TOKYO (AP) — Most Japanese couldn’t recognize Lars Nootbaar a few weeks ago, before the World Baseball Classic opened. Few could even pronounce his name or spell it in English or Japanese.
He’s becoming a household word in Japan, and fans are singing the praises of the St. Louis Cardinals outfielder at the Tokyo Dome, where he went 5 for 11 with two RBIs during Japan’s 3-0 start.
The impromptu song lyrics have anointed Nootbaar as a Samurai and refer to him by his middle name — Tatsuji — which is his grandfather’s name. He’s playing with Japan because of his mother’s roots, the first non-Japan-born player chosen for the national team by ancestry.
Hundreds now arrive at the Dome wielding pepper grinders, which has become his trademark with the Cardinals. Fans hold up signs calling Nootbaar an “American-born Samurai,” and his teammates address him by his Japanese nickname “Tachan.”
Cardinals teammate Tommy Edman is playing in Tokyo with South Korea, also because of his mother’s roots. They’re sharing similar experiences, except that Japan has been winning. South Korea lost its first two games.
“It’s definitely different to wear a whole nation’s letters across my chest,” Edman said.
Los Angeles Angels two-way star Shohei Ohtani is still the most famous Japanese baseball player, but he called Nootbaar “a great talent and personality, so I have no worries about him. The more fans cheer, it will bring extra energy.”
Nootbaar says he’s been awe-struck by Ohtani, and has repeated the theme endlessly.
“I’m just like you guys,” Nootbaar said. “I think I’m just like a fan being able to watch him. I’m just fortunate to get a front-row seat to it.”
Fans have picked up the “Noot-Noot-Noot” chant, and he’s already among the favorites on a star-studded Japanese team that includes Yu Darivsh and Roki Sasaki, the best pitching prospect in Japanese baseball.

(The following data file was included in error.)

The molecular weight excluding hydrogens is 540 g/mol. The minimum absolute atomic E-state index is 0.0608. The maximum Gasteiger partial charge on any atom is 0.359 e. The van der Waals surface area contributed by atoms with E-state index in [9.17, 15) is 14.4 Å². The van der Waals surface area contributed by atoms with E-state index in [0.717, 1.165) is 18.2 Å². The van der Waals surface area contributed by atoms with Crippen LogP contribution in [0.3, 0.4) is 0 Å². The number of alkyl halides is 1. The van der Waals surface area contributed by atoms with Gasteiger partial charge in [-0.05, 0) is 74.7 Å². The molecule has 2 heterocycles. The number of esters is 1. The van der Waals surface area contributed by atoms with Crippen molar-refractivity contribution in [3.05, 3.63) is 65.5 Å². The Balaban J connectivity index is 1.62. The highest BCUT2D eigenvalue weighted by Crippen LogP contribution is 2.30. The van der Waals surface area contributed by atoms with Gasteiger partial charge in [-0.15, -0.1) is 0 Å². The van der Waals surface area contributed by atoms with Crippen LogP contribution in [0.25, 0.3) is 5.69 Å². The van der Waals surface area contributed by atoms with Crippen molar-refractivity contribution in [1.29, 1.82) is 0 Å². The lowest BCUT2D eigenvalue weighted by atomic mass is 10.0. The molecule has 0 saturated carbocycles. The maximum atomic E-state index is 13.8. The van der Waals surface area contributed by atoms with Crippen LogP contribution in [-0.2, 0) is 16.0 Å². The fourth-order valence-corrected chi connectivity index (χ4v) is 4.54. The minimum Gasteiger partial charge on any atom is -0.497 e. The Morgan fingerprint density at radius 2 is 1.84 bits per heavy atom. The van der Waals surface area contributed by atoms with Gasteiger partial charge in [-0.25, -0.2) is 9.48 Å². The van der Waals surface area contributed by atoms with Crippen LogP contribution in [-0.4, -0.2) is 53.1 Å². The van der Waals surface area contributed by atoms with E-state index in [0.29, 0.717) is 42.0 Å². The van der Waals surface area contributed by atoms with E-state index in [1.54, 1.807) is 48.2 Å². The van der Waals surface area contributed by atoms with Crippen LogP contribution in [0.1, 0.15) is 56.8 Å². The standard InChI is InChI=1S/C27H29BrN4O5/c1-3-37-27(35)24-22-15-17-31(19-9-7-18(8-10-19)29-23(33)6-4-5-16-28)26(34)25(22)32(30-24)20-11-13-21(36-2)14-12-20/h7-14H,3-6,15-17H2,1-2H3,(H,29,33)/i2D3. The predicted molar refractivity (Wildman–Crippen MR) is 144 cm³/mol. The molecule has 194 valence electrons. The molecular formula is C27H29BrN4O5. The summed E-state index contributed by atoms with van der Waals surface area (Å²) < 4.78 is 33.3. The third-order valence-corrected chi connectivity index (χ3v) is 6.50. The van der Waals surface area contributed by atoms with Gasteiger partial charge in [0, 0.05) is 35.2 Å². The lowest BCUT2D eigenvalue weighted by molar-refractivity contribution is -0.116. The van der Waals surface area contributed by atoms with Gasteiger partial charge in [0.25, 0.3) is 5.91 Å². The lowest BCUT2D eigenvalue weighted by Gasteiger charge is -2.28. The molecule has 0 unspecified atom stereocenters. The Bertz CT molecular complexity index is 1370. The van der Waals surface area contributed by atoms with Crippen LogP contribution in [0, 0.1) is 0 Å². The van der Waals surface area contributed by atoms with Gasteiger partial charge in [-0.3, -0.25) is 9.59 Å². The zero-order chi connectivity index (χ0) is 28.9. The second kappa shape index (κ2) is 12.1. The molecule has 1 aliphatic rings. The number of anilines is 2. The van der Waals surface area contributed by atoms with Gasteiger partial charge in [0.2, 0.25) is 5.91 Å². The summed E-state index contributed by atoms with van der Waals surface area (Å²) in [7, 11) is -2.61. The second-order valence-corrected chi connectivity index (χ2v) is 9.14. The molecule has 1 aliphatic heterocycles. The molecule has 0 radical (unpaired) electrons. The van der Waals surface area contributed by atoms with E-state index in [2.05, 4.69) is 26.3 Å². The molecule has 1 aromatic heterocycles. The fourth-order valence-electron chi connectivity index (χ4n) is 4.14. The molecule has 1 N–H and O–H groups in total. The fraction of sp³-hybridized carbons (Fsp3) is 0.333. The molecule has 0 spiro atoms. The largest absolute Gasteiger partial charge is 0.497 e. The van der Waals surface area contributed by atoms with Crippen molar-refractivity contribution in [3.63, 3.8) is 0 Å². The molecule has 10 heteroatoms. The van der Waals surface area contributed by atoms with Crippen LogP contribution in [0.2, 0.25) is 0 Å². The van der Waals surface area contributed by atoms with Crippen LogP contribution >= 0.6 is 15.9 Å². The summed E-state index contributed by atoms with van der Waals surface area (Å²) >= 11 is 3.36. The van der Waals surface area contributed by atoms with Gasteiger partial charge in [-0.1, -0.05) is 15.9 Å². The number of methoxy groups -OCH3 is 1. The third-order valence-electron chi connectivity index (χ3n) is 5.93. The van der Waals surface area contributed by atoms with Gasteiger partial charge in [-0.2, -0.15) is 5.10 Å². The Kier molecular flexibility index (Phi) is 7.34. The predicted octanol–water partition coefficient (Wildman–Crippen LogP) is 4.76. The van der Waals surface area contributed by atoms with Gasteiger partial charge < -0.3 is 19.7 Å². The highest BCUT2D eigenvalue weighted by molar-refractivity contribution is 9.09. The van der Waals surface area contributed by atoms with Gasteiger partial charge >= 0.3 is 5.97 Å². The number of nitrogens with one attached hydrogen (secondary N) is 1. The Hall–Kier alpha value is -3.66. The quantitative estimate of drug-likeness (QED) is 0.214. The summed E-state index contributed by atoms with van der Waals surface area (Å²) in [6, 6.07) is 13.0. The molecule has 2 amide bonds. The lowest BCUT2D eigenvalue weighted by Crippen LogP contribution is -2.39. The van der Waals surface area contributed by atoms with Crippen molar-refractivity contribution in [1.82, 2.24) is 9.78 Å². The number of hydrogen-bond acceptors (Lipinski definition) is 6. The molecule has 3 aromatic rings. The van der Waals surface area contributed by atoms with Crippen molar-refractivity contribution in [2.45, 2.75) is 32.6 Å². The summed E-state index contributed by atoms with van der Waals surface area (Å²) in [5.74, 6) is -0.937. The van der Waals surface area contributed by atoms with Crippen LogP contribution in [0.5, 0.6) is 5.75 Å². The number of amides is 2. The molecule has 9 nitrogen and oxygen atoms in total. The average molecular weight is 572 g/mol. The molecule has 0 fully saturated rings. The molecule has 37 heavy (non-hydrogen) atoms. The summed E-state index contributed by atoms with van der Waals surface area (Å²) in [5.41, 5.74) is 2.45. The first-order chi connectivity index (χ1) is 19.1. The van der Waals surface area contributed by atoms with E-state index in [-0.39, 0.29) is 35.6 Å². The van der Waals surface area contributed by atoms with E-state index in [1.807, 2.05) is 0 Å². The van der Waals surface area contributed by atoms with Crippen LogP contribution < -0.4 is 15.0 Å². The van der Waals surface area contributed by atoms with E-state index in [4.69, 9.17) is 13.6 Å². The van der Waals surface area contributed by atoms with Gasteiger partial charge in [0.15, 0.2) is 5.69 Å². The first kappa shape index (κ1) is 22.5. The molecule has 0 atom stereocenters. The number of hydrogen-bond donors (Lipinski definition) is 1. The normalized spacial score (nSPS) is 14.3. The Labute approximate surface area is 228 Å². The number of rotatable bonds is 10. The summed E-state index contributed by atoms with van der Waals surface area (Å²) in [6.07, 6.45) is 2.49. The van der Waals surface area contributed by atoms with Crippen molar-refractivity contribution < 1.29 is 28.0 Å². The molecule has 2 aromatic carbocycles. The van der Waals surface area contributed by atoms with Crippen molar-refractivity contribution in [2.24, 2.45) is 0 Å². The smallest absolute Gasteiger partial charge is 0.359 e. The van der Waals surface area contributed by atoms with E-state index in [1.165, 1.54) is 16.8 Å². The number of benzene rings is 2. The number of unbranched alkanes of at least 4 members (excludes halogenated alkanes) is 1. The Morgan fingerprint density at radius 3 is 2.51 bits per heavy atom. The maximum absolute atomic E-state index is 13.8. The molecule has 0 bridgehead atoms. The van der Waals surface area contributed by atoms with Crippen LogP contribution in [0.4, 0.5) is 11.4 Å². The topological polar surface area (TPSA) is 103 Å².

“To be in the Tokyo Dome for the first time ever representing Japan — pretty surreal experience,” Nootbaar said.
He said he was first contacted on Instagram about playing in the WBC by Ohtani’s interpreter Ippei Mizuhara, who is working with Nootbaar in Tokyo.
“It started on Instagram, just like of lot of relationships now. That’s how everything starts,” Nootbaar said.
Nootbaar’s popularity started to soar when he made a pair of diving catches in the first two games, and picked up two hits in each victory.
His easy-going manner is also catching on with his teammates, who are imitating the two-fisted “pepper grinder” gesture that he debuted in St. Louis. It means simply, grind out those tough at-bats.
He glared back at the pitcher when he was hit in the back in Japan’s 13-4 victory over South Korea on Friday. Korean players didn’t like it, but Japanese fans immediately defended him.
If Ohtani was the perfect Japanese child growing up, Nootbaar seems like the more mischievous type. In interviews, his Japan-born mother Kumiko recalled gently reprimanding him as a child with the phrase “chotto obaka.”
It’s tough to translate literally, but suggests he was no saint, not a perfect kid, and made some playful mistakes.
“Two things at once — walking and chewing gum for me is tough,” Nootbaar said, hinting he’s easily distracted.
He termed playing for Japan as “pure joy” for his extended Japanese family — and for himself.
“They’re proud,” he said. “It’s cool for me too to be able to do that for them. I don’t get to talk to them very often, to see them very often. To be able to connect me and my family together from opposite sides of the world. It’s a pretty special moment for me.”
Growing up in California with a Japan-born mother and an American father, his Japanese is limited — but not zero. He’s has endeared himself to the nation by singing the national anthem — the Kimigayo — whose lyrics derive from an ancient poem.
He also joked about the marketing opportunities for him in Japan — and chances for MLB and the Cardinals to sell more shirts and caps. And for him to get some endorsements.
“I’m trying to get some deals out here so I can say: ‘Hello, my name is Lars,’” he explained. “And then whatever brand wants me —- after that, I’ll get to say the brand.”
Associated Press writer Yuri Kageyama contributed to this report.
Follow Japan-based AP sports writer Stephen Wade on Twitter at http://twitter.com/StephenWadeAP
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